Where there is a conflict between the domestic law and EU law, the latter will prevail over the former. Courts are authorised by the European Communities Act 1972 to declare incompatibility between domestic law and EU law. In R (Factortame Ltd) v Secretary of State for Transport, [1991] 1 All ER 70, the House of Lords used the provisions of the European Communities Act 1972, to suspend the operation of a domestic legislation due to contradictory positions of the domestic legislation and the relevant EU law (Turpin & Tomkins, 2011, p. 351). Again, in R v Secretary of State for Employment, ex p Equal Opportunities Commission, (1995) 1 AC 1, the House of Lords held that there cannot be a contrary position in the domestic law to the EU law.

European Convention of Human Rights (external source)

The ECHR, which was passed by the Council of Europe, came to be directly applicable in the UK in 1998, with the enactment of the Human Rights Act 1998 by the British Parliament (Slapper & Kelly, 2009, p. 25). The ECHR is a European treaty related to the protection of human rights and liberties. As such, it defines many of the key human rights and also prescribes a mechanism for the redressal of these rights in case they are violated in a manner contrary to the treaty. The individuals can directly file a case against the state itself in the European Court of Human Rights (ECtHR) and the court can give binding judgements in the case. Moreover, the courts have to give effect to the ECHR provisions as well as the judgements of the ECtHR (Wilson, et al., 2016, p. 28).

Like the European Communities Act 1972, the HRA 1998 also provides that courts can declare incompatibility between domestic law and ECHR. This is provided under s.4:

“(1) Subsection (2) applies in any proceedings in which a court determines whether a provision of primary legislation is compatible with a Convention right.
 (2) If the court is satisfied that the provision is incompatible with a Convention right, it may make a declaration of that incompatibility.”

There are two impacts of the ECHR on the English legal system. First, the actions of the public authorities must be in compliance with the ECHR provisions (s.6). Second, in interpreting legislation that involve human rights issues, courts and tribunals must interpret the legislations in context of ECHR and the HRA 1998, as provided by s.4. An example of effect of non- compliance with the ECHR law is provided in the case of A v Secretary of State, [2004] UKHL 56, (Belmarsh case), in which the domestic law was held to be contrary to the ECHR provisions because it provided for indefinite detention of terror suspects. The Parliament repealed the offending provisions of that law.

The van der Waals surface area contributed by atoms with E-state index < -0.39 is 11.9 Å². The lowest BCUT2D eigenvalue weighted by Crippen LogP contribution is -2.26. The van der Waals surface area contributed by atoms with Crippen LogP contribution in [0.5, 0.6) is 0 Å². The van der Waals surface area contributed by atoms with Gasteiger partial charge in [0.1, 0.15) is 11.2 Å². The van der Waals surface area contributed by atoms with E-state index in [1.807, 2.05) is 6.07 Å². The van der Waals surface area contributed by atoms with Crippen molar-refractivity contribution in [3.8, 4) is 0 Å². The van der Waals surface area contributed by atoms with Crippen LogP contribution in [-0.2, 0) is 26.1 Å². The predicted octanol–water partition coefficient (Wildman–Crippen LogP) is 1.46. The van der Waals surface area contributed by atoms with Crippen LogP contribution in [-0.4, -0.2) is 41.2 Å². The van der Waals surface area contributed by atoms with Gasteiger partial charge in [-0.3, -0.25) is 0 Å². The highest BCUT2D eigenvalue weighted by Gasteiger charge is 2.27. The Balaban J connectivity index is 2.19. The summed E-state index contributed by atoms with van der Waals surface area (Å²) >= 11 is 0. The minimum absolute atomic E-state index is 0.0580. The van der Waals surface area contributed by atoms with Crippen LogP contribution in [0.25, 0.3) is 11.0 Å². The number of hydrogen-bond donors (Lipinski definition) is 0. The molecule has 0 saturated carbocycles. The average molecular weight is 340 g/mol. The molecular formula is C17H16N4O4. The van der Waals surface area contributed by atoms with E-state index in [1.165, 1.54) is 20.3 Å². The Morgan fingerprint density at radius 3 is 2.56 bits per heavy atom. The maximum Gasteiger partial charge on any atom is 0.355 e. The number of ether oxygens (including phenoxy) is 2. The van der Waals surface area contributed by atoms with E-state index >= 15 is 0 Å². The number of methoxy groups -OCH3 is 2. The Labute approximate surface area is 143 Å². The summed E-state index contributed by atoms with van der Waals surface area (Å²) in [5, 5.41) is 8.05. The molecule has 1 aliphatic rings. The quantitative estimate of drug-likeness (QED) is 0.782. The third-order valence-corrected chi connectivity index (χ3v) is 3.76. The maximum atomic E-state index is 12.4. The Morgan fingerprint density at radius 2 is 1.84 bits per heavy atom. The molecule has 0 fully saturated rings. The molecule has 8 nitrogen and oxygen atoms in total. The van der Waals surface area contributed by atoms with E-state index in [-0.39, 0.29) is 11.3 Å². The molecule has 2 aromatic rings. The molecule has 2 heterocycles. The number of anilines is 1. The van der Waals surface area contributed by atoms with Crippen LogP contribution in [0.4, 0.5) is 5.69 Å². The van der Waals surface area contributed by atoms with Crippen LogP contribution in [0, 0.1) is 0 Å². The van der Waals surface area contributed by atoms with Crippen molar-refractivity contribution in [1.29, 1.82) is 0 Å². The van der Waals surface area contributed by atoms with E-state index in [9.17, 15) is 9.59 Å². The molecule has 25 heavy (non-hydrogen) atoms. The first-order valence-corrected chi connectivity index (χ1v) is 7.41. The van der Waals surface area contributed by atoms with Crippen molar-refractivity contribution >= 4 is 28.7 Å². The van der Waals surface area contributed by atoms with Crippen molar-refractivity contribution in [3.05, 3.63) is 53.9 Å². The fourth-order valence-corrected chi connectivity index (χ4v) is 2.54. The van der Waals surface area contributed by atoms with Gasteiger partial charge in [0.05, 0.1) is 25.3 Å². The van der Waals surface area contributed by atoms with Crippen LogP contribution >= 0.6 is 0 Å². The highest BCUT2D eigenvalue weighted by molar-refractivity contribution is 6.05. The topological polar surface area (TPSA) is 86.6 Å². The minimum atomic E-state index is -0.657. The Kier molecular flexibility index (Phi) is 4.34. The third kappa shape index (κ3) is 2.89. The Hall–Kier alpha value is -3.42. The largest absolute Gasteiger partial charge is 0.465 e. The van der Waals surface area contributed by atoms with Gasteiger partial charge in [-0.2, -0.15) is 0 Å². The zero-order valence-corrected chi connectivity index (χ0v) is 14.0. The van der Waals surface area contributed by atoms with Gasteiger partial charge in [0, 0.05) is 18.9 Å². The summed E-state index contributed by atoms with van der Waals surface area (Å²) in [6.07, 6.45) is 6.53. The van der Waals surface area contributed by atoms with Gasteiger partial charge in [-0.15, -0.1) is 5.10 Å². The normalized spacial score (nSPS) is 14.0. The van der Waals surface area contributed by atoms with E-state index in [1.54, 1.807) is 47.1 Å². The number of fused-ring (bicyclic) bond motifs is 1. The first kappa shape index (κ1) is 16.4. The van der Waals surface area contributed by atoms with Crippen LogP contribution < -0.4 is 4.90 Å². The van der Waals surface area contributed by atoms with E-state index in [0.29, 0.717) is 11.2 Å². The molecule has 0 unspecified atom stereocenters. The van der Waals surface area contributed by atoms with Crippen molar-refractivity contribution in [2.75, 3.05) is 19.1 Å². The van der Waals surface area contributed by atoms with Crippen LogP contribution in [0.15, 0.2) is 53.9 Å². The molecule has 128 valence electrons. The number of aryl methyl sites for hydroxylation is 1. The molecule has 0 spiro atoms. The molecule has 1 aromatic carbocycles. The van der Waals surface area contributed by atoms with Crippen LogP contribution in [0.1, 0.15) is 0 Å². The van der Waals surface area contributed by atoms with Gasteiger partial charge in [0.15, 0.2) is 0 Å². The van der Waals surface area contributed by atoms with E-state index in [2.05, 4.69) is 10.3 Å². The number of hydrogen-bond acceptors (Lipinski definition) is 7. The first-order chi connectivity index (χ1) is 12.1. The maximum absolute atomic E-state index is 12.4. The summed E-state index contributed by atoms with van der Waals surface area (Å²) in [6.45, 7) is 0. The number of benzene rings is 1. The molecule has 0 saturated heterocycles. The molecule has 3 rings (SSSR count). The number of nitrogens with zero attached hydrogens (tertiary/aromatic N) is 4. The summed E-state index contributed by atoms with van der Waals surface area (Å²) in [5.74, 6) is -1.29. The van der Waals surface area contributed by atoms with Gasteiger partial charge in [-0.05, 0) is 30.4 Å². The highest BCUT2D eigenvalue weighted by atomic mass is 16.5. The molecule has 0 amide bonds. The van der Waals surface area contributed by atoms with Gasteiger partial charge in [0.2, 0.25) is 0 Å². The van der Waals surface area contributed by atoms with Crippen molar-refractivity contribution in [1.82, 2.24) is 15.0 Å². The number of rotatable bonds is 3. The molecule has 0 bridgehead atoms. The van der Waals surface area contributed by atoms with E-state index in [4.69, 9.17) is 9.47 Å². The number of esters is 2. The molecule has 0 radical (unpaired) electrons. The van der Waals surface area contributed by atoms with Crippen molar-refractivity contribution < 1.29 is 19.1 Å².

The impact of the ECHR is quite pervasive into the English legal system as laws as well as public actions must comply with the ECHR provisions. More discussion on this impact is in the following section of the essay.

Impact of external sources

The EU law and the ECHR have been impactful as far as the statutory law is concerned. Courts are reluctant to interpret statutory law contrary to the EU law. In R (Ullah) v Special Adjudicator, [2004] UKHL 26, the House of Lords held that national courts should not try to dilute the significance of the law declared by the ECtHR._ In R v Horncastle, it was declared

by the UK Supreme Court that the law declared by the ECtHR will not have a binding effect on English courts if such laws fail to understand the significance of special aspects of English legal process in making that decision (Bjorke, 2015). However, in that case, the House of Lords did hold that as far as possible the English courts must take into consideration, the principles of law declared by the ECtHR. Therefore, the ultimate effect is that courts have to, as far as possible, give effect to the EU law even over the primary legislation.


England and Wales have four principal sources of law today. Common law and statutory law are internal sources and EU law and ECHR are external sources. The external sources have come to occupy a prominent place today due to the prominence given them by the British legislations themselves. The European Communities Act 1972 and the Human Rights Act 1998, provide that there must be compliance by domestic law with the EU law. Many judgements have gone on to declare incompatibility between domestic law and the EU law. This shows the impact of the EU law upon the internal sources to be great indeed.



    1. Martin, J., 2013. The English Legal System. London: Hachette .
    2. Wilson, S., Rutherford, H., Storey, T. & Wortley, N., 2016. English Legal System. Oxford: Oxford University Press .
    3. Slapper, G. & Kelly, D., 2009. The English Legal System. Oxon: Routledge.
    4. Abbott, K., Pendlebury, N. & Wardman, K., 2007. Business Law. London: Cengage .
    5. Costa v Enel (1964) Case 6/64. (n.d.).
    6. Barnett, H., 2014. Constitutional & Administrative Law. Oxon: Routledge.
    7. Broadbent, G., 2009. Public Law Directions. Oxford: Oxford University Press.
    8. Turpin, C. & Tomkins, A., 2011. British Government and the Constitution: Text and Materials. Cambridge: Cambridge University Press.
    9. Bjorke, E., 2015. Domestic Application of the ECHR : Courts as Faithful Trustees. Oxford: Oxford University Press.